Gardening for the Ridge


Savanna McDow

Sprouting parsley plants from garden club.

Savanna McDow, Journalism

All new this year, the Garden Club will help out Shadow Ridge by providing valuable fruits and vegetables once they get their show on the road. Starting a garden in Las Vegas, especially at a high school, will heavily impact the necessities needed from outside sources. 

Club adviser, Katie Lynn, has taken it upon herself to create the club after careful deliberation. After getting to work with gardening over the summer as an enrichment program, it became the new spark the school needed. 

“The start has been tough. It started with the garden enrichment program over the summer, and then I wrote some grants to get the machines needed.” Lynn continues, “In January, we will receive garden beds donated for our outdoor garden. The machines are crucial because growing food without soil will be the way the gardening world is moving.”

Though the process can be time-consuming and challenging to construct all at once, the club has persevered. As a result, the garden will bloom more prominent and better with garden beds arriving in January. 

The club meets on Mondays each week, but the dates and times could change as the club starts to establish itself more and more heavily. Compared to other clubs, the Garden Club is not where students have to show up each time to be a part of the group. Coming and going as each schedule allows is a part of the process; showing up once is better than not. 

“I wanted a physical garden for the whole community and school. I also wanted to bring in the hydroponics because there is a lot of food shortage in the U.S., and a lot of the food is being grown hydroponically already.” Lynn explains, “The hydroponics machines are a faster way of growing food and a chance for the kids to learn how to use them and another thing to put on their resume.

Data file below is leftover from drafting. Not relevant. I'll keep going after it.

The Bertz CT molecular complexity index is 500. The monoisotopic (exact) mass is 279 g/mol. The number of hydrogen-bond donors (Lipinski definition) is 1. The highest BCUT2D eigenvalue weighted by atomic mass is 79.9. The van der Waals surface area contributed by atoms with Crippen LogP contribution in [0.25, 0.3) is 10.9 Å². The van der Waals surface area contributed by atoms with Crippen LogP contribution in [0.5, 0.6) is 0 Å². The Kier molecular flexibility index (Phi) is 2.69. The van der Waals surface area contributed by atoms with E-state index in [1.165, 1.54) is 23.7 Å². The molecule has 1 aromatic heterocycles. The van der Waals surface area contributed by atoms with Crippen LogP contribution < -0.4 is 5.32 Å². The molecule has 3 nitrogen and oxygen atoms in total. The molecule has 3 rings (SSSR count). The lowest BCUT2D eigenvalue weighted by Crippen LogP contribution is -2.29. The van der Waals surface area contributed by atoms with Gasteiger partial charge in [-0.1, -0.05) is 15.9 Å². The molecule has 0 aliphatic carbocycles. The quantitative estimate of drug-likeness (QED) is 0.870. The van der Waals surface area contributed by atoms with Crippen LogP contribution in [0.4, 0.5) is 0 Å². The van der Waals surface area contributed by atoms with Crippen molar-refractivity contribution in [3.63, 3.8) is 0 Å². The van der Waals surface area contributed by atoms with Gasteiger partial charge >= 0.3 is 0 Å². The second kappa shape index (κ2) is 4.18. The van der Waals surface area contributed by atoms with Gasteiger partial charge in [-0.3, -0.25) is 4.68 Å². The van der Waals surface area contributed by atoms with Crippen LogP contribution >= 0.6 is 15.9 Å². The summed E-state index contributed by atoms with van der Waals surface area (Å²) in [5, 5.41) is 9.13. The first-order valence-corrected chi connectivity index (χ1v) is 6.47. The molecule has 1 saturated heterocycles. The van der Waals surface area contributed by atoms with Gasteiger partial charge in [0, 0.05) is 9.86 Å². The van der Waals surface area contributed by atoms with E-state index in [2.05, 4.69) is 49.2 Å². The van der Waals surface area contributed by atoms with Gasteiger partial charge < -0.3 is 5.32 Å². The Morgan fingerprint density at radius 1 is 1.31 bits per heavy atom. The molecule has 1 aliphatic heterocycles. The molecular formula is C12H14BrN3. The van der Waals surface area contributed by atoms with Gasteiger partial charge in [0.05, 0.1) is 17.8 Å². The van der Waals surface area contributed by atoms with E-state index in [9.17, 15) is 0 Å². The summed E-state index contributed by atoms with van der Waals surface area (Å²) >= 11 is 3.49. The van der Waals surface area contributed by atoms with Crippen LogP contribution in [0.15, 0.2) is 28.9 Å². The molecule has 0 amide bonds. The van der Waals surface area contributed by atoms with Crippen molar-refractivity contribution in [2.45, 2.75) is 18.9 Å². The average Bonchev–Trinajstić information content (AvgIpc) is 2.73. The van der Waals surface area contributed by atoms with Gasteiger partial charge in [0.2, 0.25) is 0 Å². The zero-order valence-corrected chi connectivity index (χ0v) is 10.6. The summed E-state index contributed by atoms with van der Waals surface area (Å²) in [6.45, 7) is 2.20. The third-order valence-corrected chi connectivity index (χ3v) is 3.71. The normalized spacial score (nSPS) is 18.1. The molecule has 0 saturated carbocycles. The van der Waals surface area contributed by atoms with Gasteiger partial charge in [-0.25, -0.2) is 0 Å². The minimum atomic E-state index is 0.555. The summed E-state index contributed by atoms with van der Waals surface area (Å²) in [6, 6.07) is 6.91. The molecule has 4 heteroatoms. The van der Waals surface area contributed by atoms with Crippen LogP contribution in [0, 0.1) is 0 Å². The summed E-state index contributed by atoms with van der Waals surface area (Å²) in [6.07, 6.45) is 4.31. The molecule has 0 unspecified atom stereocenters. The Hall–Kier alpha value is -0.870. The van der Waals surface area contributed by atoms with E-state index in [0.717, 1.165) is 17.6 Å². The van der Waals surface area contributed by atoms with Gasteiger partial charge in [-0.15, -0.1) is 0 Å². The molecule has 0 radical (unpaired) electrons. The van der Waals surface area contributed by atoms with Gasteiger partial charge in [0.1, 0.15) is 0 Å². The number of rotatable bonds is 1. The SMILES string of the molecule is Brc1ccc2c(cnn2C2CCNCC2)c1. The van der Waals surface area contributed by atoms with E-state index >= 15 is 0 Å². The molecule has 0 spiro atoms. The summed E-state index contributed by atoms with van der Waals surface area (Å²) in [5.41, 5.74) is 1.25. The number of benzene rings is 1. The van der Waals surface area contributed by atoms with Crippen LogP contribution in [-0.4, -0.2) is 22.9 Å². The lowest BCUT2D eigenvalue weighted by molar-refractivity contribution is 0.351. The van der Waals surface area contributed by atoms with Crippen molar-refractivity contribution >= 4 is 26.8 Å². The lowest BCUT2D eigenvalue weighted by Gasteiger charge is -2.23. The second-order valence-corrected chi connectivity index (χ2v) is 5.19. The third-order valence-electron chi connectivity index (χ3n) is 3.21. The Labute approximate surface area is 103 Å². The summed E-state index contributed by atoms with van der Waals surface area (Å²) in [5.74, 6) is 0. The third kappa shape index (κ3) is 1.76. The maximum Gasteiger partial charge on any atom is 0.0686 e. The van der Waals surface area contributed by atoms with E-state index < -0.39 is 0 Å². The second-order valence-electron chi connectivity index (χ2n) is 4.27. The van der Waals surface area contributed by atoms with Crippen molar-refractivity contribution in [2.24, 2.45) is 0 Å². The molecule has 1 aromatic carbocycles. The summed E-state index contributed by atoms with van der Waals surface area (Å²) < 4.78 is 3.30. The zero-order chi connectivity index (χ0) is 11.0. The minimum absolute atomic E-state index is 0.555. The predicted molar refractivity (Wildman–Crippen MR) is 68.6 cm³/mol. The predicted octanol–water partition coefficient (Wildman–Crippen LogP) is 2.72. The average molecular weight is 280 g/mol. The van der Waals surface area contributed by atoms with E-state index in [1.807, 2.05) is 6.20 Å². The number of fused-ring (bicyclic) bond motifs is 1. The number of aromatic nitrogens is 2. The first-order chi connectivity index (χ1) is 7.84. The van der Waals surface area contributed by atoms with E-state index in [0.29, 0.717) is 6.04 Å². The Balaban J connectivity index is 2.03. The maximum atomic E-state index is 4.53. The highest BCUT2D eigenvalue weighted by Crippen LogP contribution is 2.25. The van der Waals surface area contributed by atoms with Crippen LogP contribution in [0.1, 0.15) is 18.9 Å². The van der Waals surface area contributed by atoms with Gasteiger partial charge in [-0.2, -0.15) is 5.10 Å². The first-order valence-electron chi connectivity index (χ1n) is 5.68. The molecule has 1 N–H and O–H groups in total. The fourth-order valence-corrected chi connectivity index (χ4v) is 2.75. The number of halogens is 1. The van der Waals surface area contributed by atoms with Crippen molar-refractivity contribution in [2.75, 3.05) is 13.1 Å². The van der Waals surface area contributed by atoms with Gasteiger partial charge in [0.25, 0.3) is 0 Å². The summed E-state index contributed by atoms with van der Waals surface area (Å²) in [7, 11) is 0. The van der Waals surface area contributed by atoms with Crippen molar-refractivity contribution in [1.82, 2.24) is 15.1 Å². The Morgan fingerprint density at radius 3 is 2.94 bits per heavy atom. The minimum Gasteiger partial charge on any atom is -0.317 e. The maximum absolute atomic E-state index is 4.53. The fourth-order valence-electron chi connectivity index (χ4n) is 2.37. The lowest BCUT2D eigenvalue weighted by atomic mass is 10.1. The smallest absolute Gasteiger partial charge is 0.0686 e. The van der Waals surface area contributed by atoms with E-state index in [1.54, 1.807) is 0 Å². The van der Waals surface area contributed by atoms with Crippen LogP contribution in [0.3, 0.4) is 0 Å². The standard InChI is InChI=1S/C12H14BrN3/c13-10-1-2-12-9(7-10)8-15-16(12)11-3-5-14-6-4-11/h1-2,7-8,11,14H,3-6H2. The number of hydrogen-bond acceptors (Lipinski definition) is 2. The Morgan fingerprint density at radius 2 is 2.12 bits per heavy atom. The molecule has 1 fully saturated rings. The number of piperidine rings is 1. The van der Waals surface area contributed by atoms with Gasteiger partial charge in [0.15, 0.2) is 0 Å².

Adding something for each of its participants, the Garden Club teaches more skills than how to keep the plants growing. The club establishes the need for more patience, quick thinking, and determination to keep going and trying even when the outcome is a little wonky the first time around. 

Senior Audria Morales has dived into the gardening club in her final year as another notch on her resume and a chance to gain more knowledge on things outside of academics. 

“I wanted to get involved in an upcoming club for my senior year and picked the gardening club since it was different. I have also recently been growing more interested in keeping my garden in the future.” Morales continues, “I enjoy taking care of the plant, such as watering, replanting, and more, but my favorite is when I get to use the produce from the garden in cooking.”

Sprouting cilantro and parsley plants. (Savanna McDow)

With influence from her aunt’s garden, Morales plans to learn “how to properly keep a garden and experience growing my fruits and vegetables.”

“Our physical garden, a mini orchard, is supposed to have citrus fruits, pomegranates, lemons, limes, apples, figs, and possibly berries. Definitely vegetables of many kinds,” Lynn adds. 

The club opens up all new opportunities outside of planting and growing, which includes abilities and interests that could spark at any moment while working. So next time there is a need for a new hobby or extracurricular, try out the gardening club in portable 12.